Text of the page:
1. News

On first day of the John Jonchuck trial, questions focus on insanity and notoriety

John Jonchuck, left, gets his tie primped by defense attorneys Greg Williams while appearing before Judge Chris Helinger during the first day of jury selection on Monday at the Pinellas County Criminal Justice Center in Clearwater. (SCOTT KEELER | Times)
Published Mar. 19

LARGO — John Jonchuck sat still Monday as Assistant Public Defender Greg Williams gently handled his collar, pinning down the corners on either side of his tie.

It was the first time in four years that Jonchuck has been seen in public wearing something other than inmate coveralls.

Before the first of several hundred prospective jurors cycled through the courtroom, Pinellas-Pasco Circuit Judge Chris Helinger swore him in and asked a battery of questions.

Related: Everything you need to know about the case

Related: Day 1 live blog

Related: The Long Fall of Phoebe Jonchuck

How old was he? 29.

How far did he get in school? Ninth grade, but he had earned his GED.

What medication was he on? Jonchuck rattled off a handful, including Haldol and Klonopin. He was being treated for schizoaffective disorder, he told the judge.

She asked if he'd ever been incompetent to stand trial — a test, really, as Helinger knew he had been declared so for two years.

"No," he said.

Her last question: Did he understand there's only one sentence if he is found guilty of first-degree murder?


Yes, he said. He understood.

• • •

In a sense, getting to jury selection was a battle unto itself.

For two years after Jonchuck was arrested in the Jan. 8, 2015, murder of his daughter, he was declared incompetent, meaning he wasn't able to understand the murder charge he faced, or the courtroom proceedings.

Florida courts strive to restore competency. But there are defendants who spend decades in treatment. Unable to stand trial, their futures hang in limbo.

Given the heinous and senseless nature of what Jonchuck has admitted to, and his erratic behavior beforehand, it was unclear whether his case would advance this far.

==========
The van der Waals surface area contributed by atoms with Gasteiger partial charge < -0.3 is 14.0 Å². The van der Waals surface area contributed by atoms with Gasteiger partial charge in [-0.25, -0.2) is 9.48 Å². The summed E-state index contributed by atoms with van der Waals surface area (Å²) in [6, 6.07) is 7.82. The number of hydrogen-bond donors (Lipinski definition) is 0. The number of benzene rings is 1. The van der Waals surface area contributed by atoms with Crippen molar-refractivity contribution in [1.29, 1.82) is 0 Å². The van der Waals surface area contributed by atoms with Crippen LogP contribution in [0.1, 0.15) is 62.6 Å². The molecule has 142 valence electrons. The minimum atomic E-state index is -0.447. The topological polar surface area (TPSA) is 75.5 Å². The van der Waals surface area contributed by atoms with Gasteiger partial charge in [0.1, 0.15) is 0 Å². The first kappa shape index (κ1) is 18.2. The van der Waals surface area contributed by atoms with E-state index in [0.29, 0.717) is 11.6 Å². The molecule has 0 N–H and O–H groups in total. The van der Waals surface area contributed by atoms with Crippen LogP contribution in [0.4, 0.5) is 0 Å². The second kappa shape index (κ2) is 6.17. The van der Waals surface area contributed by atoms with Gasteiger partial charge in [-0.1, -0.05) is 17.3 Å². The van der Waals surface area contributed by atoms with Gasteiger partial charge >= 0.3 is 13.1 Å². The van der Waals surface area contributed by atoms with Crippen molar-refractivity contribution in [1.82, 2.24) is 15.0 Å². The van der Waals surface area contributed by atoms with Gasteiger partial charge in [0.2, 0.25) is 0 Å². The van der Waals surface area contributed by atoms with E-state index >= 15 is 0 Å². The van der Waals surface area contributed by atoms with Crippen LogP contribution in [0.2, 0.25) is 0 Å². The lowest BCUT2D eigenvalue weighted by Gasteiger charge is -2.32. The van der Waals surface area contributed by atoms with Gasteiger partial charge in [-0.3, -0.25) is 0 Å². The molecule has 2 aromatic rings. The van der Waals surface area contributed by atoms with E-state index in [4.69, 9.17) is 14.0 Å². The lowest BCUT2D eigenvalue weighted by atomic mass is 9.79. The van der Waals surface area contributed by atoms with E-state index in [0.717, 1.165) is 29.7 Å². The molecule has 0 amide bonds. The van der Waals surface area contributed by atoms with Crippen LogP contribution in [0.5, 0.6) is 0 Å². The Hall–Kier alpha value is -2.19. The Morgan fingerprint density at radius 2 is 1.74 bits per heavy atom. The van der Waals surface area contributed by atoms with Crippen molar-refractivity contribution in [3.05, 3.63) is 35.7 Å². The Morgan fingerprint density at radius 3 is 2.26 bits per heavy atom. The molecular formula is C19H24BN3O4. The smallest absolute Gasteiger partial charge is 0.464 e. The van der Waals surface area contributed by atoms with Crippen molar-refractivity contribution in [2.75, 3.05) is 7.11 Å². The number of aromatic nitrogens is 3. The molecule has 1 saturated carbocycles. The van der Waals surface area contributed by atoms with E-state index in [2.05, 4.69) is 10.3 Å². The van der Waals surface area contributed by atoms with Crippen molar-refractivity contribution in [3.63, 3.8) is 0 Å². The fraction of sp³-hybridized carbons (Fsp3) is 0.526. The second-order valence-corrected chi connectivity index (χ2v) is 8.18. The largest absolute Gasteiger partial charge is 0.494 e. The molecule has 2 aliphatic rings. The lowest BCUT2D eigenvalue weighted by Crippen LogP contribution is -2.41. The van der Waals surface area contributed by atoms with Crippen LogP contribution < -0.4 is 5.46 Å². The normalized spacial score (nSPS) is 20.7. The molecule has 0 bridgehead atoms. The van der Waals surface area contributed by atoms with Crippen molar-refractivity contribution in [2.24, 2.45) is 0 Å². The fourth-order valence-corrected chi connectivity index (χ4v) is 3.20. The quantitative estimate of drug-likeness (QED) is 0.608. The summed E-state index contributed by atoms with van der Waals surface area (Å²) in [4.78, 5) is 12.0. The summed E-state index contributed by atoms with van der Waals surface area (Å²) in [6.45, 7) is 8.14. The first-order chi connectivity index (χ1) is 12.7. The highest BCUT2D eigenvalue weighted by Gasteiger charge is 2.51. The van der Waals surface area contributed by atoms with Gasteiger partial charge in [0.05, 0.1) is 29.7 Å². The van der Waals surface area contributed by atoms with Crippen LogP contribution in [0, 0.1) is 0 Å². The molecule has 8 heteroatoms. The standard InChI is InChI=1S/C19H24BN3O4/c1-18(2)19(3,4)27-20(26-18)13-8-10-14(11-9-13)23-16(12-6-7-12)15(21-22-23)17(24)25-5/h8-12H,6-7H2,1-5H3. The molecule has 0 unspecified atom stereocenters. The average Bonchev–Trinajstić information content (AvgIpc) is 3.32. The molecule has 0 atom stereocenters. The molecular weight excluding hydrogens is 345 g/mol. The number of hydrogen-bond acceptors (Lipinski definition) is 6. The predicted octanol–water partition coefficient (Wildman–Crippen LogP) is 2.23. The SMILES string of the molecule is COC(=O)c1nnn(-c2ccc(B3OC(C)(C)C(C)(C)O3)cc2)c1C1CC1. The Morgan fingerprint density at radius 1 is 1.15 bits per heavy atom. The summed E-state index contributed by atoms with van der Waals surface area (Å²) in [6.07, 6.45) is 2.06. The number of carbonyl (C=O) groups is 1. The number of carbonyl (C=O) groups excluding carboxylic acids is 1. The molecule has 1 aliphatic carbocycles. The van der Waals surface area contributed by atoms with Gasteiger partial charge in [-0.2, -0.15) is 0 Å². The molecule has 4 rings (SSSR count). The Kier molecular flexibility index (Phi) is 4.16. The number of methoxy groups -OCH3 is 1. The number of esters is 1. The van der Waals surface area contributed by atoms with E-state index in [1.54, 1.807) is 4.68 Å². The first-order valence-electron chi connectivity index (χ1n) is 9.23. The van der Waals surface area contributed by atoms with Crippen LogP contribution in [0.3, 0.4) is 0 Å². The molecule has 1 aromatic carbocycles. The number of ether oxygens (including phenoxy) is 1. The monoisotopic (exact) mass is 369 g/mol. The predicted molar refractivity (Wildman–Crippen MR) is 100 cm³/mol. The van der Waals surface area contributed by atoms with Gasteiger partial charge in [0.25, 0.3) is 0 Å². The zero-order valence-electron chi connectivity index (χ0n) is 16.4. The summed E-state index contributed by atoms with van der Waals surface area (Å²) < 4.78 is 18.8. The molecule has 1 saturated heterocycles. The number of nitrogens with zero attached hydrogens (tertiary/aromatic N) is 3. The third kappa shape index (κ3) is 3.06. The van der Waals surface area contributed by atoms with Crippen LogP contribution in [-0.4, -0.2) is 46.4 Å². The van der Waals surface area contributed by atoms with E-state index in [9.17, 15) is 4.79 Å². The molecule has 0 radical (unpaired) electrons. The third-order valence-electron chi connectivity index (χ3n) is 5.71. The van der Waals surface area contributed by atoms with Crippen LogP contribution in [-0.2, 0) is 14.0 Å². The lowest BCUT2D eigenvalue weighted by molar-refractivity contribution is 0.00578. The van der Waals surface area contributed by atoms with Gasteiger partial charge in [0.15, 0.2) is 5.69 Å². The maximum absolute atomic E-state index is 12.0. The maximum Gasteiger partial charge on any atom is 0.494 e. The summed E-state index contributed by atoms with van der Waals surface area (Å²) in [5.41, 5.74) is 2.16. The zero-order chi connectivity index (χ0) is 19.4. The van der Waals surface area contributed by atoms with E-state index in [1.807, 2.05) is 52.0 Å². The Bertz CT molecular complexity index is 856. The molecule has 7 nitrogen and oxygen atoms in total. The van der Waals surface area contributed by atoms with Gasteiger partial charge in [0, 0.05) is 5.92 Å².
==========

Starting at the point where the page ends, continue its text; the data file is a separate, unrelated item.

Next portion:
Helinger and lawyers encountered a different obstacle Monday. Nearly half the jury pool had heard about the man who dropped his 5-year-old daughter Phoebe from a bridge near the Sunshine Skyway.

The notoriety of the case can be problematic for lawyers trying to select a jury that has no prejudices.

• • •

Because of the complexities of the case, Helinger expects the trial could go on for a month.

She asked the prospective jurors — 55 in the morning, 61 in the afternoon — to raise their hands if that presents a problem.

Both times, hands shot up.

The excuses ranged from tragic to wonderful, from financial to personal. One person had tickets to fly to North Carolina on Wednesday because her daughter had an emergency C-section. Another woman was due to give birth soon herself. Both were excused. Another flies to Denver every month to care for his daughter, who is undergoing intensive cancer treatment. That man was let go immediately.

Several others raised concerns about work. One man said he runs the Daiquiri Shak on Madeira Beach, and couldn't miss the time. He was let go. A woman said she runs a small nonprofit and has an upcoming event. She was made to stay.

One woman said she has diabetes and is worried about falling ill in court. Helinger, who said paramedics are on call at the courthouse, did not let her go.

Many raised concerns about missing work and paying bills. Jurors get paid only $15 per day the first three days, $30 per day after that.

As prospective jurors visited Helinger at the bench, Jonchuck sat unaccompanied at the defense's table, under the watchful eye of a deputy seated behind him. Jonchuck held a pen in his left hand and made notes on a diagram of all the jurors.

In all, 17 jurors were let go from the morning panel because of hardships. Eighteen from the afternoon panel.

• • •

After Helinger addressed the hardships, she asked the remaining jurors to raise their hands if they had been exposed to any media about the case.

Again, in both panels, more than half the hands shot up.

The judge pulled those jurors into a back room, one by one, where she and the lawyers asked questions. It took a long time to question each prospective juror individually. The courtroom fell behind schedule quickly.

Where did they learn about the case, Helinger asked. What do they know? Could they set aside what they had learned outside of court and be impartial?

One man said he was at a nearby marina the day Phoebe died, and saw the first responders race by after her body was found. He remembered going home and talking to his wife about what he'd heard.

"I said the wrong person went over the bridge," the man told the group, which included Jonchuck, who has a right to be present at all the proceedings.